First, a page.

521

medical supply officer at New York reported that 36 such units were being purchased.3
 
As articles on the contracts placed at the end of August for 3,000 ward units came into production and deliveries began to be made, storage space was very short in New York City and vicinity. Although the immediate number of troops then in France did not call for that number of beds, cargo space was available, and it was thought wise to forward them against future need while cargo space for them could be had. The question of their shipment at that time was referred to the commander in chief, A. E. F., by whom the plan was disapproved.4

The component articles for these ward units were shipped to the several distributing depots in accordance with their available storage space. The great hospitalization needs of the various training camps which developed during the following months called for a rapid distribution of these articles to the base hospitals in the United States.

The equipment provided base hospitals by the Medical Department was lacking in certain essential articles such as ranges for cooking and the kitchen utensils ordinarily supplied with them--flags, rakes, picks, shovels, filing equipment, etc. These articles were commonly provided by the Quartermaster Corp, out of its proper appropriations. The question of ranges came up early in 1917 in accumulating equipment for hospitals organized under the auspices of the American Red Cross. The directors of the units were advised to secure their own ranges and cooking equipment.5 The Quartermaster General, on September 11, 1917, was furnished an itemized list of the articles of his department needed to equip the Medical Department units of a division, including base hospitals, with the request that arrangements be made to have them available overseas in sufficient quantities to equip these units upon arrival.6 Arrangements were made, a month or two later, by the Quartermaster General to ship 50 Army ranges No. 5 as initial equipment for every 25,000 men sent over and to supply one-third of that amount monthly as upkeep. It was thought that base hospitals could be supplied from this stock after their arrival in France.7

The question of quartermaster supplies for base hospitals came up again in May, 1918, when additional hospitals were being equipped for service overseas. The depot quartermaster at Philadelphia, Pa., was designated to supply all the articles on the list except water-sterilizing bags, which were to be supplied from New York, and Army ranges No. 5, which were to be supplied on arrival abroad.8 This method of supply not proving satisfactory, ranges were included in the equipment to be supplied in the United States. The quartermaster articles to be furnished each base hospital were prescribed in instructions from The Adjutant General, June 3, 1918.9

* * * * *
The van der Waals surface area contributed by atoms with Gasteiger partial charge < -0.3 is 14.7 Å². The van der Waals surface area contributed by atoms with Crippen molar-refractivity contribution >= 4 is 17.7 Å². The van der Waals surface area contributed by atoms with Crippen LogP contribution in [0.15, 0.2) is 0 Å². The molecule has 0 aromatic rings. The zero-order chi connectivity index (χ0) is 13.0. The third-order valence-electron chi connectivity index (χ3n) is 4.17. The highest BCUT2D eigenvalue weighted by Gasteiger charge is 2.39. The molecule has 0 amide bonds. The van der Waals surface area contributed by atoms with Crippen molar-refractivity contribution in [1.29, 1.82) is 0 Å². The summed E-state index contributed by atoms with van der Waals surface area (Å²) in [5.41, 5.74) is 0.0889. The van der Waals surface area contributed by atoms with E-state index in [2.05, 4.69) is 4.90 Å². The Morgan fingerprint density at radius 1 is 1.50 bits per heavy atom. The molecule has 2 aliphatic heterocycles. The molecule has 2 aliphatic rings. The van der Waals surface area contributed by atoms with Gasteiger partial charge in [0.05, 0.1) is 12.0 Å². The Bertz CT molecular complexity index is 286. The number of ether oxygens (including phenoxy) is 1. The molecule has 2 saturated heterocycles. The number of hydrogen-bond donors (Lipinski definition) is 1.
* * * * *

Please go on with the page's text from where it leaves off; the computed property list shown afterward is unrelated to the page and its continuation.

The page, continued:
The instructions for the assembly of the earlier units directed the shipment of the supplies to Pier 45, North River, but the space at that pier was inadequate for the proper assembly of these units. Port Newark terminal, Newark, N. J., by the late summer of 1918 had reached such a state of completion that space was available to receive supplies.17 This terminal was intended primarily for the shipment of supplies overseas, and some difficulty was at first experienced in obtaining authority to route the equipment of these units into the terminal


522

for assembling. These difficulties were overcome, and 40,000 square feet of floor space was assigned to the Medical Department for the accumulating, marking, etc., of the small items. More space was promised as necessary.17 Other storage space was to be used for the storage of beds, mattresses, pillows, and blankets. It was estimated on September 23, 1918, that the space assigned would be sufficient to keep on hand the equipment of 20 base hospitals and leave working space for the assembling of that many more. At that time supplies were arriving at the terminal in sufficient quantities to justify the forecast of 10 base hospitals that could be forwarded during the month of October.17

Many of the supplies required for the equipment of base hospitals were at that time being obtained on interbureau requisitions a and being shipped in bulk on contracts placed by the general purchasing office of the Medical Department. Supplies received from other depots came properly packed and accompanied by packers’ lists and invoices. The supplies received from other sources, coming in bulk, had to be assembled for each unit. To accomplish this a packing force was necessary. Some delay was experienced in developing a suitable packing room and a force to operate it. This difficulty was overcome by the assignment of a nucleus of trained personnel in the New York medical supply depot and by the utilization of personnel from the labor battalion assigned to duty at the terminal. Material delays were experienced in assembling base hospital unit equipments because of failure to receive the needed articles from the contractors. It became necessary for the Surgeon General to issue instructions for the shipment of the equipment incomplete, in order that as much of it as possible might be made available in France for the use of hospital personnel which had already gone over.